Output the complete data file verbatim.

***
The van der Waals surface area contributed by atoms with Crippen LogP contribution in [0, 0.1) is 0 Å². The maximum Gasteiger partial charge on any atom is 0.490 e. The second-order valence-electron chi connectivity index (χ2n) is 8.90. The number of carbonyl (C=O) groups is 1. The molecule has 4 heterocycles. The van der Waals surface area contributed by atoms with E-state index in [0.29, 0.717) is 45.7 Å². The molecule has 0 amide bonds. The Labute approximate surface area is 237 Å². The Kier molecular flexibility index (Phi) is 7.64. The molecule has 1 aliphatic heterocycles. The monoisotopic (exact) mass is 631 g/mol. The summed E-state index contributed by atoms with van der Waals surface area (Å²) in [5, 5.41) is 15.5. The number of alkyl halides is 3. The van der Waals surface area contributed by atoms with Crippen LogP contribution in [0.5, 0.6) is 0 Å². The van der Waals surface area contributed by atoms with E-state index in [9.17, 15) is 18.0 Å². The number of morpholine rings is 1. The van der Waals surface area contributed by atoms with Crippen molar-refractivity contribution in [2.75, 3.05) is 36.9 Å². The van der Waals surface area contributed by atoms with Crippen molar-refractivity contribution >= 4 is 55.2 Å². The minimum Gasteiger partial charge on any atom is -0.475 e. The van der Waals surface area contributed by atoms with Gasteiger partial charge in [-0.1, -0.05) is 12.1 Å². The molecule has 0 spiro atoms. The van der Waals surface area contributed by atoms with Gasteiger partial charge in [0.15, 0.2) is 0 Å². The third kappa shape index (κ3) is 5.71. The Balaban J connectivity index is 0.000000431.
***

The van der Waals surface area contributed by atoms with Crippen LogP contribution in [0, 0.1) is 0 Å². The maximum Gasteiger partial charge on any atom is 0.490 e. The second-order valence-electron chi connectivity index (χ2n) is 8.90. The number of carbonyl (C=O) groups is 1. The molecule has 4 heterocycles. The van der Waals surface area contributed by atoms with E-state index in [0.29, 0.717) is 45.7 Å². The molecule has 0 amide bonds. The Labute approximate surface area is 237 Å². The Kier molecular flexibility index (Phi) is 7.64. The molecule has 1 aliphatic heterocycles. The monoisotopic (exact) mass is 631 g/mol. The summed E-state index contributed by atoms with van der Waals surface area (Å²) in [5, 5.41) is 15.5. The number of alkyl halides is 3. The van der Waals surface area contributed by atoms with Crippen LogP contribution in [0.5, 0.6) is 0 Å². The van der Waals surface area contributed by atoms with E-state index in [9.17, 15) is 18.0 Å². The number of morpholine rings is 1. The van der Waals surface area contributed by atoms with Crippen molar-refractivity contribution in [2.75, 3.05) is 36.9 Å². The van der Waals surface area contributed by atoms with Crippen molar-refractivity contribution >= 4 is 55.2 Å². The minimum Gasteiger partial charge on any atom is -0.475 e. The van der Waals surface area contributed by atoms with Gasteiger partial charge in [-0.1, -0.05) is 12.1 Å². The molecule has 0 spiro atoms. The van der Waals surface area contributed by atoms with Gasteiger partial charge in [0.15, 0.2) is 0 Å². The third kappa shape index (κ3) is 5.71. The Balaban J connectivity index is 0.000000431.